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What Are Dreams and Why Do We Dream?

Do you ever wonder what your dreams mean? Dreams can be mysterious things. They can feel random, or they can also feel related to something that’s been on your mind.

a green landscape with moon in the sky on the left and sun in the sky on the right.

What are dreams?

What are dreams, anyway? Are they just our brain taking a break from reality, or are they something more? In this article, we’ll take a look at what dreams are, and what they might mean for us.

Some people say that dreams are just our brains trying to make sense of random information that we were exposed to during the day. Others believe that dreams are gateways to other dimensions, or that they might be messages from spirits or otherworldly beings.

Learn more: What is Consciousness?

Maybe it’s possible that dreams are actually a little of all of these things. It’s widely thought that dreams are a way for our brains to process information that we aren’t able to process while we’re awake. But maybe there’s even more to dreams than we realize.

When we’re asleep, our bodies are at rest, yet an inner world comes to life. By working to have better dream recall, and then recording and decoding the symbols in our dreams (and their personal meanings to each of us), there is great potential to learn about ourselves and improve our waking lives.

Instead of dismissing dreams as nonsense or random brain activity, it’s possible to use dreams as a vital tool for self-improvement, self-care, and unlocking a deeper understanding of ourselves on a core, innermost, universal, and spiritual level.

Continuous one line drawing of woman sleeping.

This is known as dreamwork. Work with your dreams and you’ll find that all of the answers you desire can be found within.

What’s truly magical about our dreams is that we all experience them differently. The dreamworld is a place of infinite possibilities, storylines, characters, and events.

And each dream is a window into our subconscious mind, our buried emotions, past experiences, and perhaps even a glimpse into the future.

Why do we dream?

There are many theories about why we dream during sleep. Like many of the most interesting topics in life, the answer remains a mystery. What we do know is that most dreams occur during REM (rapid eye movement) sleep, which happens about every 90 minutes.

Interestingly, dreams are not limited to the REM phase of sleep, although it’s thought that non-REM dreams are more mundane and less vivid. In addition to producing fantastical dreams, it is believed that REM sleep is important for brain functions like learning, storing memories, and even balancing our moods.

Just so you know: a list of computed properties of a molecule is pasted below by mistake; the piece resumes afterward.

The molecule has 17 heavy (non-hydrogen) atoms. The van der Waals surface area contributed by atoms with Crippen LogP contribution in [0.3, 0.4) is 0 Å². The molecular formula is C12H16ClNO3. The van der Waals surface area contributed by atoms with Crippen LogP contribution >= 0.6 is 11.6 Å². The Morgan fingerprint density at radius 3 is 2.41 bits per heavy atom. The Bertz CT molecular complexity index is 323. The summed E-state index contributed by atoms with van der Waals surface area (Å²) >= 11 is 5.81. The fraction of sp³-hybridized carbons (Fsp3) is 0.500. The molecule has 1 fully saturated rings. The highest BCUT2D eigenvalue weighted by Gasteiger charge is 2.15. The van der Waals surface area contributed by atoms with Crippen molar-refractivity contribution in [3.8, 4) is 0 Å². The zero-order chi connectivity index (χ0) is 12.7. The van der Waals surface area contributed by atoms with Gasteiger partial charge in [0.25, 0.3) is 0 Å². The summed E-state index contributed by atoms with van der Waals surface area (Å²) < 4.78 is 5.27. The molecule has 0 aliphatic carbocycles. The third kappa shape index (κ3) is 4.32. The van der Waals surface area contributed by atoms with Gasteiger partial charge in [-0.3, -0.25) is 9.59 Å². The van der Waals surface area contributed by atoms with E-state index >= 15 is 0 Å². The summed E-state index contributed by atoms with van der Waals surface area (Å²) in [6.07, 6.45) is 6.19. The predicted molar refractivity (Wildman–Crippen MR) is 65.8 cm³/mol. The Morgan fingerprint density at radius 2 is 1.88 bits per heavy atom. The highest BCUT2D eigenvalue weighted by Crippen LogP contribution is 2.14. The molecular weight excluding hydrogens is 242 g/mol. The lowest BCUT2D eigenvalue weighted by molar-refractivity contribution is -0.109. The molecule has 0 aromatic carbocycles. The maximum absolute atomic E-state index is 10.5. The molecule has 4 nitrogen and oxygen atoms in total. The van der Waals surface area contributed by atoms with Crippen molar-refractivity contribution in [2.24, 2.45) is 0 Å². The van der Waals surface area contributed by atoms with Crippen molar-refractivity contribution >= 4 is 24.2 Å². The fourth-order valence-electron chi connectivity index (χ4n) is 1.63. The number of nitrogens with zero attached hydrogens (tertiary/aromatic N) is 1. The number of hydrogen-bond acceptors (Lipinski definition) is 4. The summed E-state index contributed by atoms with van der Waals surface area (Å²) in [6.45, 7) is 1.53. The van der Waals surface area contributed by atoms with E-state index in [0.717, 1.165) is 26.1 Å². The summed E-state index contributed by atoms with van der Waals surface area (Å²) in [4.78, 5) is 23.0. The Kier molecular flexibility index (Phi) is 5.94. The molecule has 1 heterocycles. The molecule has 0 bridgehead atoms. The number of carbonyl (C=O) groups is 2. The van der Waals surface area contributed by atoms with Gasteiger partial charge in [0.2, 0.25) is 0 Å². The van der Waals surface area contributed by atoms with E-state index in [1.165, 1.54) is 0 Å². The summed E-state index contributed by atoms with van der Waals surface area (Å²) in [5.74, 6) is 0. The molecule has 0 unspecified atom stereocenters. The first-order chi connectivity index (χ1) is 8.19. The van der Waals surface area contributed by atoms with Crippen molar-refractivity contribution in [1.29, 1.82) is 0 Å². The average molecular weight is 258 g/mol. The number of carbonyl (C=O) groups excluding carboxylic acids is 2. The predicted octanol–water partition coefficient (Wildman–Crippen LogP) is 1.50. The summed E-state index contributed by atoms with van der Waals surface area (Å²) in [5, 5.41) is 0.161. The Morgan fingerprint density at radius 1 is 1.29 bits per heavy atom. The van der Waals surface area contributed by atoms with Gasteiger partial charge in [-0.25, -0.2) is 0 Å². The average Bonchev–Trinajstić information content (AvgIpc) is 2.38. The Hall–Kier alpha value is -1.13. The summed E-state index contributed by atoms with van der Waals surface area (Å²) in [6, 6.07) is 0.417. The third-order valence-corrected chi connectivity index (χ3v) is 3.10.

Sleep is critical for health, and for unclear reasons, so too are our dreams. Science has uncovered many interesting reasons for dreams, and one of the most compelling is called defense activation theory.

Defense activation theory

This dream theory purports that dreams have evolved as a means of maintaining the waking functions of the brain’s visual cortex. Put simply, the brain is an incredibly flexible organ that is capable of quite quickly rewiring itself. If one area of the brain is compromised, it can actually be repurposed.

This is the reason that people who have lost one sense (such as sight) can gain increased sensitivity in another sense (such as hearing).

The defense activation theory suggests that the brain compensates for the lack of visual input during sleeping hours by increasing brain activity in that area and creating dreams. In this theory, dreams exist to exercise our visual cortex, keeping it primed for waking hours.

Creating memories

It’s thought that our dreams serve to strengthen and solidify our memories. While our bodies are resting, our minds are at work preserving the events and feelings of the day.

In addition to cementing memories in our minds, this can be a crucial step in the process of learning. Our brain processes the new information we’ve taken in during the day and stores it for future use.

Processing our emotions

Along the same lines as the creating memories theory, many believe that dreams are simply our brains’ way of processing our experiences, thoughts, and feelings from the previous day.

This theory makes sense on an innate level – while we are at rest, our minds are processing what’s come before to help us prepare for the next day.

Develop creativity and problem solving skills

Also along the same lines as the two theories above, some think that we dream to help to hone our creative problem solving skills. In this theory, we spend our dreaming hours literally brainstorming new ideas and solutions to the complex issues we deal with during the day.

Bad dreams and nightmares can serve as practice for managing intense emotions like panic and fear, potentially helping us be more prepared to deal with high stress issues during waking hours.